The engine never made a sound like this before. A kind of a rattle. Or click. Hard to describe, really, but the noise is driving you crazy, and each morning you worry the car's going to conk out before you make it to work. So you take it to your mechanic and--he doesn't hear anything. Quite embarrassed and considerably poorer, you drive home. Next morning, there's that sound again...
What to do? The answer may lie in a button soon to be on your dashboard. Press it, and a little black box in your car that's monitoring just about everything happening in the engine, the drive train, and the electrical system transmits data directly to the car company's computers and mechanics.
While you drive, they figure out what's wrong. If it's serious, they tell you to pull over. If not, they say can give you an ideahow soon you need service, what needs to be done, and where, and give you directions.
That's only one of the many ways your life is about to be changed through the development of what auto-industry techies call telematics--a vast array of wireless connections between you, your car, computers, satellites and, yes, the inevitable Internet.
At the Paris car show this month, telematic teases are on just about every dashboard. They promise improved security, convenience, entertainment, and (what they don't tell you right away) advertising tailored to your every well-recorded taste and whim. There are dashboard PCs and PDAs, voice-activated navigation systems. It's clear you'll soon be talking to your car a lot more, and it may well talk back. It's not just prototype hype. This vision is, in fact, what auto makers' have in mind for the 2002 model year.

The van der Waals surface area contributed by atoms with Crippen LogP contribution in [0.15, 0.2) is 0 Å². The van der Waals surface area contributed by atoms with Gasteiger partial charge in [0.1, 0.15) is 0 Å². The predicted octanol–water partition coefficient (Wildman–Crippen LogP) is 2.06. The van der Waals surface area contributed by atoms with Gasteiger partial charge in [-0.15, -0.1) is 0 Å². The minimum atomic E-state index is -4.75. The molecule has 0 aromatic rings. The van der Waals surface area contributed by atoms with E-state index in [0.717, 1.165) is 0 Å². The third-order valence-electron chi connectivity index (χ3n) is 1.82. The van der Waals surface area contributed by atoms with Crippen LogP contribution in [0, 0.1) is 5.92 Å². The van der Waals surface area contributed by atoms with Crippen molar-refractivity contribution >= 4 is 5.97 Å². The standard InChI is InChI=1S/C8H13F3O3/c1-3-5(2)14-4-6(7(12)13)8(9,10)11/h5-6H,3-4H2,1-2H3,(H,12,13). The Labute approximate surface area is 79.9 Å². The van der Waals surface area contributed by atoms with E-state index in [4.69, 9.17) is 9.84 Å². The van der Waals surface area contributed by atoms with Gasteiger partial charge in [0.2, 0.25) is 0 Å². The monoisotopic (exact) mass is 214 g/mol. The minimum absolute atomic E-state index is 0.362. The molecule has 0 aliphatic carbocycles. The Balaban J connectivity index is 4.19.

Although the technology exists now, car makers first have to get a grip on some fast- changing technologies and business models. So far, the only real world example of telematics is OnStar, a system developed by a wholly owned subsidiary of General Motors. OnStar offers a basic diagnosis of your car (though it's not thorough enough to pinpoint the cause of that pesky rattle) and other more vital functions. Introduced in the United States as an option on Cadillacs in 1997, it is now standard equipment on some GM cars and available on most, including Saabs, as a $695 option. (http://www.onstar.com/).